Nicholas Longworth Anderson
|Nicholas Longworth Anderson|
Nicholas Longworth Anderson
April 22, 1838|
|Died||September 18, 1892
|Place of burial||Spring Grove Cemetery, Cincinnati, Ohio|
|Allegiance||United States of America|
|Service/branch||United States Army
|Years of service||1861–1865|
Brevet Major General
|Commands held||6th Ohio Volunteer Infantry|
Nicholas Longworth Anderson (April 22, 1838 – September 18, 1892) was a United States Army officer who served in the American Civil War as Colonel of the 6th Ohio Volunteer Infantry. After the Civil War, he was nominated and confirmed for appointment to the brevet grades of brigadier general and major general of volunteers.
He was promoted to colonel in command of the regiment on November 9, 1862. He served in western Virginia and in most of the major campaigns in the Western Theater. Severely wounded twice, he mustered out of the service with the regiment on June 23, 1864.
On December 18, 1867, President Andrew Johnson nominated Anderson to receive a brevet (honorary promotion) to the rank of brigadier general of Volunteers to rank from March 13, 1865 for "gallant conduct and meritorious services in the battle of Stone's River, December 31, 1862" and the U.S. Senate confirmed the brevet on February 14, 1868. On December 19, 1867, President Johnson nominated Anderson for the award of the grade of brevet major general of U.S. volunteers, also to rank from March 13, 1865, for "distinguished gallantry and meritorious conduct in the battle of Chickamauga, September 19 and 20, 1863" and the U.S. Senate confirmed this brevet, also on February 14, 1868.
General Anderson was a veteran companion of the Military Order of the Loyal Legion of the United States (MOLLUS). His son, Larz Anderson III, became an hereditary member of MOLLUS. Both father and son were also members of the Sons of the Revolution.
In 1890 he was elected to membership in the Maryland Society of the Cincinnati by right of being the grandson of Lieutenant Colonel Richard Clough Anderson. His "seat" in the society was "inherited" by his son Larz, who was elected to membership in the Maryland Society in 1894. By tradition, members of the Society of the Cincinnati join the society of the state from which their ancestor served. Although Richard Clough Anderson served from Virginia, Nicholas Longworth Anderson joined the Maryland Society probably because the Virginia society was unwilling to admit a former Union officer.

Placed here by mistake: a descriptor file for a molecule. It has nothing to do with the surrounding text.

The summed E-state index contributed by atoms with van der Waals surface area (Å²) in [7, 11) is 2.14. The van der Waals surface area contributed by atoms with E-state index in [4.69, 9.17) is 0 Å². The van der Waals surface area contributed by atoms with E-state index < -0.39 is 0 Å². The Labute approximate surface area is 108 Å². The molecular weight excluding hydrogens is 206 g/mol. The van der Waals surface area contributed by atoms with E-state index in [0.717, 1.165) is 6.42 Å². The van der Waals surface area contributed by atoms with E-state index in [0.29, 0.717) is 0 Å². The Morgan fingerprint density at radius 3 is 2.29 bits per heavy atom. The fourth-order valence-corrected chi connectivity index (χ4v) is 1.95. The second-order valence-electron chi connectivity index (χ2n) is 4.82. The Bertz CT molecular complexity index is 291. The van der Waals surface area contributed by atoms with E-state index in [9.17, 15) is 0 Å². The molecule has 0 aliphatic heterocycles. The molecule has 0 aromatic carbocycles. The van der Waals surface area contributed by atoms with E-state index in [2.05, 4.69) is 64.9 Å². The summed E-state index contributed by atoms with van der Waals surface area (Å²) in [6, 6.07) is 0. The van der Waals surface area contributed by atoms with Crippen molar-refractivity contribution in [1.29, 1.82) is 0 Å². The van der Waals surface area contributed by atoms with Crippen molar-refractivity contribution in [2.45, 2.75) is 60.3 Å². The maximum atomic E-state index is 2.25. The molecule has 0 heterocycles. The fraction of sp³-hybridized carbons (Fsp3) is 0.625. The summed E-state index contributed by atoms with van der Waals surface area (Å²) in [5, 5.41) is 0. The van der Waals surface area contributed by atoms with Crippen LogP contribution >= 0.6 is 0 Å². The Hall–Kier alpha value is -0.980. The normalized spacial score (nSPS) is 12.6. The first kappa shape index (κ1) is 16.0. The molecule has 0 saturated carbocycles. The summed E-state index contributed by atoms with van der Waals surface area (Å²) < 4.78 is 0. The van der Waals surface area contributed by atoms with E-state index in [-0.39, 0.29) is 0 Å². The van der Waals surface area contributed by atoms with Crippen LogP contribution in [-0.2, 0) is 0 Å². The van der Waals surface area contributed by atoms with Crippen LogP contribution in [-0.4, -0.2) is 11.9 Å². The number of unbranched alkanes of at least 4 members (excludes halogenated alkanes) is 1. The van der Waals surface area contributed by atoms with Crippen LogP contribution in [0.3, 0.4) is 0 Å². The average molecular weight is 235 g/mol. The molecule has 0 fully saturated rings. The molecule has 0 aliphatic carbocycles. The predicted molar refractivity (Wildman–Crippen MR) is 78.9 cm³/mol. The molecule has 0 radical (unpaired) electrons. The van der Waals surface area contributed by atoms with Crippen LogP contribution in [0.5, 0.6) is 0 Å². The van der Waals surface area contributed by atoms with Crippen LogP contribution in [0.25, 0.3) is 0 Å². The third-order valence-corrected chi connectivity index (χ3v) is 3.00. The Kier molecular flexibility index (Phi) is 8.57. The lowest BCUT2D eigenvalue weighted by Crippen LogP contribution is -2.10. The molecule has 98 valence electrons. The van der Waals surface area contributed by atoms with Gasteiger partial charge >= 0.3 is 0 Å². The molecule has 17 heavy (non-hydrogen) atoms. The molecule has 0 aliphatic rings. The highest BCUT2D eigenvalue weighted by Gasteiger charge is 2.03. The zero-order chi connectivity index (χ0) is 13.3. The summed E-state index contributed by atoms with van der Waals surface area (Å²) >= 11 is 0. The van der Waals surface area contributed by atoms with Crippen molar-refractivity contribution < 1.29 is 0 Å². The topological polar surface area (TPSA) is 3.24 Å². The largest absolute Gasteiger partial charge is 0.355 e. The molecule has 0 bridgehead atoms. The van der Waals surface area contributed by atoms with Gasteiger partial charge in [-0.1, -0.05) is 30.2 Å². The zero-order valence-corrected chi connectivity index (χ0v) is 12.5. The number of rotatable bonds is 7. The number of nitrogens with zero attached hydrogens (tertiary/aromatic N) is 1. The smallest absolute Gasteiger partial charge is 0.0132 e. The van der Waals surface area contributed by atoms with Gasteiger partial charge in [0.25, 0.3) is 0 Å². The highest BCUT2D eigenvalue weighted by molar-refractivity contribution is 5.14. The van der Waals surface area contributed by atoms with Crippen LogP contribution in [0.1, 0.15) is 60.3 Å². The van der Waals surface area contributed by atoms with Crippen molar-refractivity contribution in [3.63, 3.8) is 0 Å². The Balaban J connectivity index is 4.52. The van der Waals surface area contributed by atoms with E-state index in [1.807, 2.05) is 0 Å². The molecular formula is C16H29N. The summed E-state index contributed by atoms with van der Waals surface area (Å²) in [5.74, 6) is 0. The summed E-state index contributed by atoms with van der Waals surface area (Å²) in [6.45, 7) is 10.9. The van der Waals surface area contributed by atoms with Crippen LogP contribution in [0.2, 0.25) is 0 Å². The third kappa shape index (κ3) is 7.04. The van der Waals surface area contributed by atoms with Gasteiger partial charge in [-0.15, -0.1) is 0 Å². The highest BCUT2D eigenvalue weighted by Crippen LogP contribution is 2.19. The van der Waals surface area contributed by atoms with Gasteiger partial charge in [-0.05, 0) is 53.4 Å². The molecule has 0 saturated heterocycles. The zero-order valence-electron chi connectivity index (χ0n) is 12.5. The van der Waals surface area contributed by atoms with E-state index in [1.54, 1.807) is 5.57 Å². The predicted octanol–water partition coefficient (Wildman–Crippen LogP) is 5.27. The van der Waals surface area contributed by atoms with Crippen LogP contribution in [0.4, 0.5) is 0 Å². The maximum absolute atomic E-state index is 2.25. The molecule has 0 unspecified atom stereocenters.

Following the death of his father, Anderson spent much of the remainder of his days managing the estate he had inherited from his mother. Anderson died in Lucerne, Switzerland at age fifty-four on September 18, 1892 and is buried in Spring Grove Cemetery in Cincinnati.
Nicholas Longworth Anderson, son of Larz Anderson I and Catherine (Longworth) Anderson, was the scion of two distinguished Ohio families. Through his mother, he was the grandson of Nicholas Longworth, founder of the Longworth family. On his father's side, Nicholas Longworth Anderson was the grandson of Revolutionary War veteran, Richard Clough Anderson and the nephew of three notable uncles:
- Major Robert Anderson of the Battle of Fort Sumter
- Charles Anderson, briefly Governor of Ohio
- William Marshall Anderson
His cousin Allen Latham Anderson attained the rank of Brevet Brigadier General. Another cousin, Thomas McArthur Anderson, was a brigadier general who fought in the Spanish–American War and the Philippine–American War.
Wife and children
Larz served as Second Secretary to the U.S. Embassy in London under Robert Todd Lincoln and then First Secretary at the U.S. Embassy in Rome. He briefly served as a captain in the Volunteer Army during the Spanish–American War. He was appointed as U.S. Minister to Belgium from 1911–1912, and finally served briefly as Ambassador to Japan from 1912 to 1913 before retiring from public service. In 1897, Larz married Isabel Weld Perkins who later edited and published The Letters and Journals of General Nicholas Longworth Anderson: Harvard, Civil War, Washington, 1854–1892. Larz and Isabel also created the Anderson Memorial Bridge in Cambridge, Massachusetts and dedicated it to his memory.
In 1899, Elizabeth, known to friends and family as "Elsie," married Philip Hamilton McMillan of Detroit, a Yale and Harvard educated attorney who was the son of Senator James McMillan (politician) (R-Michigan). After her husband's death in 1919, Elsie established The Philip Hamilton McMillan Memorial Publication Fund at Yale University through a bequest of $100,000. The Fund continues to operate under the aegis of Yale University Press.
- Eicher, John H., and David J. Eicher, Civil War High Commands. Stanford: Stanford University Press, 2001. ISBN 0-8047-3641-3. p. 739
- Hunt, Roger D. and Jack R. Brown, Brevet Brigadier Generals in Blue. Gaithersburg, MD: Olde Soldier Books, Inc., 1990. ISBN 1-56013-002-4. p. 15
- Eicher, 2001, p. 710
- "Judge Civil War Generals" (PDF). The Spring Grove Family. Retrieved July 17, 2014.
- Anderson, William Pope. Anderson Family Records. Cincinnati: Press of W.F. Schaefer, 1936.